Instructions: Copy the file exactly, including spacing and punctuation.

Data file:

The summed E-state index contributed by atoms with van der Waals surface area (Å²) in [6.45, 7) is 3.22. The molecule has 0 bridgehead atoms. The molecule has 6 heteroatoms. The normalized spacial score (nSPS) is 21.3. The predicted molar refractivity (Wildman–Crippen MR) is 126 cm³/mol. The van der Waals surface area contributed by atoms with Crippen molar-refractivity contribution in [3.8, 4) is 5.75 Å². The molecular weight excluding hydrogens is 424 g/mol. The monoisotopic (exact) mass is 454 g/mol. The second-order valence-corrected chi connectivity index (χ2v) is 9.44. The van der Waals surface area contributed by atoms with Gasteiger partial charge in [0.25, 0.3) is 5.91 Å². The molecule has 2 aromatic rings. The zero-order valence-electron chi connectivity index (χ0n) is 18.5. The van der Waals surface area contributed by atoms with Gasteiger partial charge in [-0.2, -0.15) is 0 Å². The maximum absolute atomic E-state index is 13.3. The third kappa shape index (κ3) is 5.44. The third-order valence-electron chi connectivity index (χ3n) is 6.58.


The summed E-state index contributed by atoms with van der Waals surface area (Å²) in [6.45, 7) is 3.22. The molecule has 0 bridgehead atoms. The molecule has 6 heteroatoms. The normalized spacial score (nSPS) is 21.3. The predicted molar refractivity (Wildman–Crippen MR) is 126 cm³/mol. The van der Waals surface area contributed by atoms with Crippen molar-refractivity contribution in [3.8, 4) is 5.75 Å². The molecular weight excluding hydrogens is 424 g/mol. The monoisotopic (exact) mass is 454 g/mol. The second-order valence-corrected chi connectivity index (χ2v) is 9.44. The van der Waals surface area contributed by atoms with Gasteiger partial charge in [0.25, 0.3) is 5.91 Å². The molecule has 2 aromatic rings. The zero-order valence-electron chi connectivity index (χ0n) is 18.5. The van der Waals surface area contributed by atoms with Gasteiger partial charge in [-0.2, -0.15) is 0 Å². The maximum absolute atomic E-state index is 13.3. The third kappa shape index (κ3) is 5.44. The third-order valence-electron chi connectivity index (χ3n) is 6.58.